Advantages of using Postgraduate TAs o Students believe the TA (TA interview, 2017) o Advantages of using Postgraduate TAs o Students believe the TA (TA interview, 2017) o Avoids the generation gap problem o TAs live in Birmingham o TAs understood the needs of the students o Students felt comfortable asking the TAs questions

Why not employ ex-Foundation Students as TAs / Mentors on our Foundation Programme? Why not employ ex-Foundation Students as TAs / Mentors on our Foundation Programme?

Take the best from all three systems GB PASS TAs Student needs focused Peer Take the best from all three systems GB PASS TAs Student needs focused Peer to peer support Provide ongoing support Embedded into the programme Employs experienced insiders Addresses life outside of studying Addresses study skills

What sessions could the Ex-Foundation student TAs / Mentors take part in? o Q What sessions could the Ex-Foundation student TAs / Mentors take part in? o Q & A in the first week o Q & A later based around students’ academic needs. o Short presentations o Social events o Task-based joint activities

Benefits for the University / BIA o Good collaboration leads to “effective course delivery” Benefits for the University / BIA o Good collaboration leads to “effective course delivery” on an EAP course (Charles and Pecorari, 2015: 10). o Students are better prepared for 1 st Year o Distinguishes our course from other Foundation courses

Benefits for our students o Gain relevant and “authentic advice” from fellow students (Maunder Benefits for our students o Gain relevant and “authentic advice” from fellow students (Maunder et al, 2012) o Find out information about living in the UK o Understand how to transition to undergraduate life o Allow them to adjust their perceptions o Is likely to improve student engagement o Have a contact in the “real world” o See the course as tailored to their needs o Have a role model

Benefits for the student assistants o Gaining “teaching” experience o Gaining confidence in presenting Benefits for the student assistants o Gaining “teaching” experience o Gaining confidence in presenting o Sharing enthusiasm o Reflecting on own academic transition / skills o Earning money

Potential problems and questions o Takes time away from the course, but may encourage Potential problems and questions o Takes time away from the course, but may encourage attendance and students see value o They may say things we don’t approve of, but teacher there to explain a different view o How would the students see it? o Would this work for all levels of students?

Future plans o Get feedback / advice from my ex-students o Set out what Future plans o Get feedback / advice from my ex-students o Set out what we want to achieve o Run a trial to gauge the interest

Conclusions o Ex-Foundation students are more likely to be listened to o Know about Conclusions o Ex-Foundation students are more likely to be listened to o Know about current university life o Know about problems of our students o Students may share problems with a peer o Have on going support o Our students don’t have to find support o Benefits: – teachers, – TA / Mentors – Students – University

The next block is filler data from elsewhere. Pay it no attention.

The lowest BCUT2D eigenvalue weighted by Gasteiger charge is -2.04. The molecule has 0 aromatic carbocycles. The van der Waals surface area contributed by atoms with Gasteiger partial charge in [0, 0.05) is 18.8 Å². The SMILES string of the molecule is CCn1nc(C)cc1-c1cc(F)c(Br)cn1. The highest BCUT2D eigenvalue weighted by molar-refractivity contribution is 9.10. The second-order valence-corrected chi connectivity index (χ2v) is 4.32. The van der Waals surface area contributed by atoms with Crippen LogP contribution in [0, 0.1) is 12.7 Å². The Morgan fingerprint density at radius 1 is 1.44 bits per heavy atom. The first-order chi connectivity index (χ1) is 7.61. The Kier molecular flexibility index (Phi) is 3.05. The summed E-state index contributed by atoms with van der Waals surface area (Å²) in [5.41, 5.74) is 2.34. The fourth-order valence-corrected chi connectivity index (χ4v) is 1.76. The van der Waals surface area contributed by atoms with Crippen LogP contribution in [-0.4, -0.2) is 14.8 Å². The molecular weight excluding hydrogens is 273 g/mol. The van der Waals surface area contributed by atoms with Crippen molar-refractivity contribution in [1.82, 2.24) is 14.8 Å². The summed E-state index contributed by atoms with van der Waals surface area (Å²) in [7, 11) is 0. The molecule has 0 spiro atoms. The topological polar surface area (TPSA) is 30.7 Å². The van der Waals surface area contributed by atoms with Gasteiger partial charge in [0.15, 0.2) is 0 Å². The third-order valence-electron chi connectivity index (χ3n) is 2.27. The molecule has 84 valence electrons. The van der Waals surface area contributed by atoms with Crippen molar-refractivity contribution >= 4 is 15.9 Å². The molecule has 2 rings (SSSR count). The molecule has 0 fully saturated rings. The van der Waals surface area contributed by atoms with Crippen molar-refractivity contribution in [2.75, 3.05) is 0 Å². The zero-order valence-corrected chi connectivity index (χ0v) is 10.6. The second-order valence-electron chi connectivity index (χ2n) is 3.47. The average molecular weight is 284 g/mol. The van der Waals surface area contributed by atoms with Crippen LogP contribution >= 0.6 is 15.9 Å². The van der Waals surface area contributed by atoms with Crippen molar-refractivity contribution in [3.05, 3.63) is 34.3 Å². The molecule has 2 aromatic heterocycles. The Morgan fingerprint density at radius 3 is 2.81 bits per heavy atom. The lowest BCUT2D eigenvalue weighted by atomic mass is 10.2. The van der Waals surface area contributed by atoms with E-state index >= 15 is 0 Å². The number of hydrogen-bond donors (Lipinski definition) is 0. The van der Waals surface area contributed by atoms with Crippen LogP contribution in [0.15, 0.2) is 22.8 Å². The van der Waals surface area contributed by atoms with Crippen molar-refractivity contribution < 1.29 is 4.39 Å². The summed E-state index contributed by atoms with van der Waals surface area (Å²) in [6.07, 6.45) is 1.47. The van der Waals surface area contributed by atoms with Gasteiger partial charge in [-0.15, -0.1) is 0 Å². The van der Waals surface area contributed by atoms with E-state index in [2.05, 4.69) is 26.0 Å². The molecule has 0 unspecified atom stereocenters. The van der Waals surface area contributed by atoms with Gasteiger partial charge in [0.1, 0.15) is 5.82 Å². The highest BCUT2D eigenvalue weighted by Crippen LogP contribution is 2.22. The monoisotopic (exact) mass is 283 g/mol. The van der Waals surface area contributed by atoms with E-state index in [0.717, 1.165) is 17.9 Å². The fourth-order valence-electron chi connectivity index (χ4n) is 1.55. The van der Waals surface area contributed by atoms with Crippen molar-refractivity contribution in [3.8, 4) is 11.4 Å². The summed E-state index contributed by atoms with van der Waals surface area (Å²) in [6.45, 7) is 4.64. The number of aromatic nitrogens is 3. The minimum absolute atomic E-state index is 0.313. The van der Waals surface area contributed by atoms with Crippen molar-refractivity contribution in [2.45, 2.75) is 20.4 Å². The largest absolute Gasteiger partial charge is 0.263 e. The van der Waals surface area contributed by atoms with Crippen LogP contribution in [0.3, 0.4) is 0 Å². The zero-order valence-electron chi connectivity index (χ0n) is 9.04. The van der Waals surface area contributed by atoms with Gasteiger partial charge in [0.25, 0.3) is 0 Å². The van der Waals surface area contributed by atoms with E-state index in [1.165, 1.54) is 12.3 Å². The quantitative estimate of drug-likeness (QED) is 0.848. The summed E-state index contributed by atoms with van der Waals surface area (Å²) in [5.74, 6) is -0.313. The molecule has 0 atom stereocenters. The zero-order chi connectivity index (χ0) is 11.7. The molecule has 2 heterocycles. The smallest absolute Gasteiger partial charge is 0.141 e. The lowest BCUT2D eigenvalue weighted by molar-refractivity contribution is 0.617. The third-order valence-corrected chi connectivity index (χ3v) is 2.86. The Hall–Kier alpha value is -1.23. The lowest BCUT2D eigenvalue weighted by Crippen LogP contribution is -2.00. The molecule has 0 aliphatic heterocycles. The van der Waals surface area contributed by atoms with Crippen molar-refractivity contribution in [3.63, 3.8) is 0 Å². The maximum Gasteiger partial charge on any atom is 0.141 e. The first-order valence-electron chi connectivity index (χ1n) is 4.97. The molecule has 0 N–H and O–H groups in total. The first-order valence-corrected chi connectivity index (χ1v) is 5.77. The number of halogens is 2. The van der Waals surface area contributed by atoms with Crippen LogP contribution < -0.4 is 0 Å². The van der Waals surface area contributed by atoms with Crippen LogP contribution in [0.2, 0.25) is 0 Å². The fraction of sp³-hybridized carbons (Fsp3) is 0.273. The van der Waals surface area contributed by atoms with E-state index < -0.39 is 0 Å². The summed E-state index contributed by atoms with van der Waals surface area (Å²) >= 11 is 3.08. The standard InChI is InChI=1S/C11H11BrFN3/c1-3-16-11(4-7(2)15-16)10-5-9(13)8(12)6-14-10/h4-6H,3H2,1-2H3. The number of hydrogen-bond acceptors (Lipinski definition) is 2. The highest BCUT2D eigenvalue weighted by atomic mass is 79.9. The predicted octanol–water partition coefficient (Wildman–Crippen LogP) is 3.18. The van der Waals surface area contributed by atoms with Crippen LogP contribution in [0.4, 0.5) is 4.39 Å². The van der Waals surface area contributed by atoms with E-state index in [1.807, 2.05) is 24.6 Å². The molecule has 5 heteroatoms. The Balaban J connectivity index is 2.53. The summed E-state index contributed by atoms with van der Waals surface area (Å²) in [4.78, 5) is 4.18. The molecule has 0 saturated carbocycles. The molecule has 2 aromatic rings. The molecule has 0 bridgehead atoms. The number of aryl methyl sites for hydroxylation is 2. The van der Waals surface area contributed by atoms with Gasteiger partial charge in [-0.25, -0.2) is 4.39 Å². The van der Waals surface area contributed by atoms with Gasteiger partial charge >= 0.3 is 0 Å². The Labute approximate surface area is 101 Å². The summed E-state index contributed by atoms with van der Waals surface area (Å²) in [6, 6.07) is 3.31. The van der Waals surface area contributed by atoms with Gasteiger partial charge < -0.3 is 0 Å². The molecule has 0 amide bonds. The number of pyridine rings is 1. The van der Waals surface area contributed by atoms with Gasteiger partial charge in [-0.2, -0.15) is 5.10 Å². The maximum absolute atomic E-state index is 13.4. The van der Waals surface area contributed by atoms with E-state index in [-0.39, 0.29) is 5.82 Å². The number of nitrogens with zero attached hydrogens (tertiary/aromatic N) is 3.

References o o o Charles, M. & Pecorari D. (2015), Introducing English for Academic References o o o Charles, M. & Pecorari D. (2015), Introducing English for Academic Purposes, Oxford: Routledge. Maunder, R. E. , Cunliffe, M. , Galvin, J. , Mjali, S. and Rogers, J. , (2013) Listening to student voices: student researchers exploring undergraduate experiences of university transition. Higher Education, 66(2), pp. 139. -152 Whittaker, R (2008), "Quality Enhancement Themes: The first year experience: transition to and during the first year. " Available from: http: //www. enhancementthemes. ac. uk/pages/docdetail/docs/publicatio ns/transition-to-and-during-the-first-year accessed 25 May, 2017. Interviews with a TA and Teacher conducted at the University of Birmingham (2017). Questionnaires sent to one TA and teacher at the University of Birmingham (2016) Teacher Assistant Handbook (2016), The University of Birmingham Global Buddies Scheme, The Guild of Students (2017) [online] accessed 23 May, 2017 https: //www. guildofstudents. com/support/guildadvice/globalbuddies/ The University of Birmingham Intranet (2017), Peer Assisted Study Scheme, accessed 28 June, 2017 https: //intranet. birmingham. ac. uk/as/libraryservices/pass/index. aspx 2016 EAP PG Presessional TA end of course feedback questionnaire 2016 EAP PG Presessional Teacher end of course feedback questionnaire 2016 EAP PG Presessional Student end of course feedback questionnaire

Employing student teacher assistants to enhance student engagement: academic and practical benefits In. Form Employing student teacher assistants to enhance student engagement: academic and practical benefits In. Form 15 th July, 2017 Sue Teale: s. [email protected] ac. uk BIA, The University of Birmingham